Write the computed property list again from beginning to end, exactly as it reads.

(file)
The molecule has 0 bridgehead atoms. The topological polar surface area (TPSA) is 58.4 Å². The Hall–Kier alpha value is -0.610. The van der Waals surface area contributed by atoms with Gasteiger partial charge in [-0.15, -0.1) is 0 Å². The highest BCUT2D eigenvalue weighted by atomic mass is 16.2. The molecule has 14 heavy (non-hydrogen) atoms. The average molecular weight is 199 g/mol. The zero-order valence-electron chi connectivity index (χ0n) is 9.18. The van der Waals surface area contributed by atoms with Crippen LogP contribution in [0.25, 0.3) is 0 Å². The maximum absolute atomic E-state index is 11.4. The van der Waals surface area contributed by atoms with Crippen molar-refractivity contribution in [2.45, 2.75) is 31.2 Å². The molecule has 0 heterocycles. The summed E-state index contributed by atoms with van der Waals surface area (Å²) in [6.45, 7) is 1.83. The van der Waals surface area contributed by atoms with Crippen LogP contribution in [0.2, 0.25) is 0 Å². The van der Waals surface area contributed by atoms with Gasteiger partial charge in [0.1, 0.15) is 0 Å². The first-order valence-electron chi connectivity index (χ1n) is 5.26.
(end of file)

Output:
The molecule has 0 bridgehead atoms. The topological polar surface area (TPSA) is 58.4 Å². The Hall–Kier alpha value is -0.610. The van der Waals surface area contributed by atoms with Gasteiger partial charge in [-0.15, -0.1) is 0 Å². The highest BCUT2D eigenvalue weighted by atomic mass is 16.2. The molecule has 14 heavy (non-hydrogen) atoms. The average molecular weight is 199 g/mol. The zero-order valence-electron chi connectivity index (χ0n) is 9.18. The van der Waals surface area contributed by atoms with Crippen LogP contribution in [0.25, 0.3) is 0 Å². The maximum absolute atomic E-state index is 11.4. The van der Waals surface area contributed by atoms with Crippen molar-refractivity contribution in [2.45, 2.75) is 31.2 Å². The molecule has 0 heterocycles. The summed E-state index contributed by atoms with van der Waals surface area (Å²) in [6.45, 7) is 1.83. The van der Waals surface area contributed by atoms with Crippen LogP contribution in [0.2, 0.25) is 0 Å². The van der Waals surface area contributed by atoms with Gasteiger partial charge in [0.1, 0.15) is 0 Å². The first-order valence-electron chi connectivity index (χ1n) is 5.26.